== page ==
NFL team reports:
Our annual looks begin with the Giants, Browns and Texans. Can any quickly rise to contenders? Plus, key questions, depth charts and stats.
Three offseason questions facing the Giants:
Is going “all in” on Manning the smart move?
Team brass is committing to Eli Manning, at the very least for the 2018 season. The commitment is dependent on performance, especially with the presence of 2017 third-round pick Davis Webb and 2018 fourth-round pick Kyle Lauletta behind him on the depth chart.
General manager Dave Gettleman and head coach Pat Shurmur believe Manning can succeed, and he’ll have no excuses with the pieces put in place around him. Nate Solder is the best left tackle he’s had since Super Bowl XLVI as part of a rebuild that includes guards Patrick Omameh (free agency from the Jaguars) and Will Hernandez (2018 secondrounder).
Saquon Barkley is potentially the best all-around running back in the Manning-led offense since Tiki Barber. If Odell Beckham Jr. returns healthy, Manning has a chance for a big bounce back at 37.
How are things between the Giants and OBJ?
Co-owner John Mara was offered optimism regarding Beckham’s long-term future with the franchise last week.
In his first public comments since the league owner meetings nearly two months ago, Mara said late last week that “it was good to see” Beckham at the voluntary workout program and he sounded far more confident in a contract resolution that will have No. 13 staying with Big Blue beyond this season than he did when he fanned the flames — intentional or not — of a possible departure.
“I wouldn’t say a sense of urgency (regarding a deal for Beckham being finalized before the season),” Mara said at the United Way’s Gridiron Gala in Manhattan. “The contract will get done when it’s supposed to be done. That’s a Dave Gettleman line, and I’m going to adopt it. All spring, all summer, as long as it takes.”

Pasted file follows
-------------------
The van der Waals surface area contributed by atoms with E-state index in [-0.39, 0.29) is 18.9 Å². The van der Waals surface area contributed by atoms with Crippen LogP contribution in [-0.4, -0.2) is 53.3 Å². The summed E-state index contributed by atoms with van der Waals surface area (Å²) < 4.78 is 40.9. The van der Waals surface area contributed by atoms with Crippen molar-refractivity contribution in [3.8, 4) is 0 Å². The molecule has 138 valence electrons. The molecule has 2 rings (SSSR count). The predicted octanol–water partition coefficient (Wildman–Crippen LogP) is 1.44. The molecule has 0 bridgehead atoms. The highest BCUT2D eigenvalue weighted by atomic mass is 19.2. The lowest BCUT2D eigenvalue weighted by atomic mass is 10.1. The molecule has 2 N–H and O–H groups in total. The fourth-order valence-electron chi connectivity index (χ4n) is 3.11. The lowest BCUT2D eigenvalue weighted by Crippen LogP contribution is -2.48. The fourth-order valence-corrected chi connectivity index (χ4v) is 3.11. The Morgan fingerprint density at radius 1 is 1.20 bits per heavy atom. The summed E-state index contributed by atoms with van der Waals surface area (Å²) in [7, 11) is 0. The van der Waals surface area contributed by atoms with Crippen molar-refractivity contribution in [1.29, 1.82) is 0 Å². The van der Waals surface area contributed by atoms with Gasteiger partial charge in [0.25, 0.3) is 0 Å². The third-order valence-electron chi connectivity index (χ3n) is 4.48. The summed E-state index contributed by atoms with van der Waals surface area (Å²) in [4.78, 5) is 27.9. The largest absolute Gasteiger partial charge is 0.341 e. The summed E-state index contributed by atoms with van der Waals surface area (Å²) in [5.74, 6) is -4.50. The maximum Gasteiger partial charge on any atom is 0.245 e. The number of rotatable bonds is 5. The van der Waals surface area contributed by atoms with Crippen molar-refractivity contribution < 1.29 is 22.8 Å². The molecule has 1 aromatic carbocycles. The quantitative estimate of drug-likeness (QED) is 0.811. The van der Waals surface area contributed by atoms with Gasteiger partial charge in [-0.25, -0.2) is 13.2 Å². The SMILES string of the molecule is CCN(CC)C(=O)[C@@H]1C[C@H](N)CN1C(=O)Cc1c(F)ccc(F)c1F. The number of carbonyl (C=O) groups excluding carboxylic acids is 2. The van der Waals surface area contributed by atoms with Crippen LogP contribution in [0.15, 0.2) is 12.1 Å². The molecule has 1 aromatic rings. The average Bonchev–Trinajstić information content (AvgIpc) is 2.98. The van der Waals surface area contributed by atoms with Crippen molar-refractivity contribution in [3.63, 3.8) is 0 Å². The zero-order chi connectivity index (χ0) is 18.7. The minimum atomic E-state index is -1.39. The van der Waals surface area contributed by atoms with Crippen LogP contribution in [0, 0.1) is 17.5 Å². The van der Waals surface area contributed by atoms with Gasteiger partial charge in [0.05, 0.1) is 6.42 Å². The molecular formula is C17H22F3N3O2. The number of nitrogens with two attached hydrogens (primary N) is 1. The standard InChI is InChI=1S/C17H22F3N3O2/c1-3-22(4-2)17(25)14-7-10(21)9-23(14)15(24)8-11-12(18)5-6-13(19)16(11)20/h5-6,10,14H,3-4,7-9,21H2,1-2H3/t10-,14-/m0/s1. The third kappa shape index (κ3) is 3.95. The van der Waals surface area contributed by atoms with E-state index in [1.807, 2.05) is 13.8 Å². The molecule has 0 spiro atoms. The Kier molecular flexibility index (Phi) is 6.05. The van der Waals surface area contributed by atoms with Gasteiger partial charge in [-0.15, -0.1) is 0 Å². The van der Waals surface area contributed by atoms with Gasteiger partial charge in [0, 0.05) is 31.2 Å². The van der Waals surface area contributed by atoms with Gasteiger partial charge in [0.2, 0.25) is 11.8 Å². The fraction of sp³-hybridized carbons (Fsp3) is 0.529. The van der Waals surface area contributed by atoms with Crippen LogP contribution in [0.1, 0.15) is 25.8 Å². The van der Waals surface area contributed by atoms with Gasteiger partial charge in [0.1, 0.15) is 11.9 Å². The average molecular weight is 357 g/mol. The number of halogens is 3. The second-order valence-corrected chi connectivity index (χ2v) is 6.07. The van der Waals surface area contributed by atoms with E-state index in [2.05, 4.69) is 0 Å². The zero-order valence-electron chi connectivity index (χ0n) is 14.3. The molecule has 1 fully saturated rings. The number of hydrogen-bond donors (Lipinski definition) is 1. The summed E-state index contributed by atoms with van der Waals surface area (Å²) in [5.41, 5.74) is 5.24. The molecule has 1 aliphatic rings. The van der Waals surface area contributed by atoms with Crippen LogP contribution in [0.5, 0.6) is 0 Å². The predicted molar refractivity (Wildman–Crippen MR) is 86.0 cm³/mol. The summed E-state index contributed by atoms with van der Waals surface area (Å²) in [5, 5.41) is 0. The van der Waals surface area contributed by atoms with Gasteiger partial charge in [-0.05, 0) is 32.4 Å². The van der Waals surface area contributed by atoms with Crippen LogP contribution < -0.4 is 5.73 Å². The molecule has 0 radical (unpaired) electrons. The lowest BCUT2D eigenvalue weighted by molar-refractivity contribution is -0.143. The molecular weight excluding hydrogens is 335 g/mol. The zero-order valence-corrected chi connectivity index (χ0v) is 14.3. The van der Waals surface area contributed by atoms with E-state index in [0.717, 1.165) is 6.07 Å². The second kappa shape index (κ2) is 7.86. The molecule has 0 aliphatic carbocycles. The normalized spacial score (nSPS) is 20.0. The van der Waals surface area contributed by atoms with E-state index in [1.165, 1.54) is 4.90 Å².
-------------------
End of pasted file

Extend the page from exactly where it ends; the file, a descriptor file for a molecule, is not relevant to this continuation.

Asked directly if he believes Beckham will be a Giant long term, as he has asserted repeatedly in the past, Mara said, “I hope so.”
Trade rumors swirled around Beckham for about a two-week stretch on the heels of the NFL owners meetings when initial comments from Mara seemingly opened the door to the possibility the Giants would consider dealing Beckham.
Mara said no player on the roster was untouchable, and then circled back 48 hours later in an attempt to squash the debate that had taken over social media, the tabloids and talk radio.
“I don’t know how much more clearly I can say it, I don’t want (Beckham) to be traded,” Mara said about two months ago. “I want him to be a Giant. I can’t say it’s a 100% guarantee it will happen. Can’t say that about any player.”
Beckham’s presence at the training facility in East Rutherford, N.J., over the past month has served as a statement about his commitment to the franchise in his quest for a new contract, not to mention the respect he has gained for Shurmur in the short time they have known each other.
Will the pass rush come alive again?
Defensive coordinator James Bettcher has promised aggressive and relentless within a scheme that will be far more multiple and feature 3-4 fronts. The Giants were tied for 30th last season in sacks (27), and they traded Jason PierrePaul to Tampa Bay. Had things gone differently in the draft, they could have added juice to the pass rush by selecting Bradley Chubb. Instead, they went for the big offensive threat in Barkley.
Olivier Vernon will move from defensive end to outside linebacker, and the Giants are optimistic he can fulfill the potential of a position maxed out in Arizona by Chandler Jones last season.
Kareem Martin will likely be opposite Vernon, and while he can pressure the quarterback, he’s more of a stout edge defender against the run.
A dark horse will be thirdround pick Lorenzo Carter, who is raw as a pass rusher but his freakish talent should be enough to get him on the field early in sub packages. Expect the secondary to play a bigger role with Landon Collins moving around like a chess piece whom Bettcher can use to help apply pressure.
For the second time in five seasons, Eli Manning threw less than 20 touchdown passes, finishing 2017 with 19 in 15 games.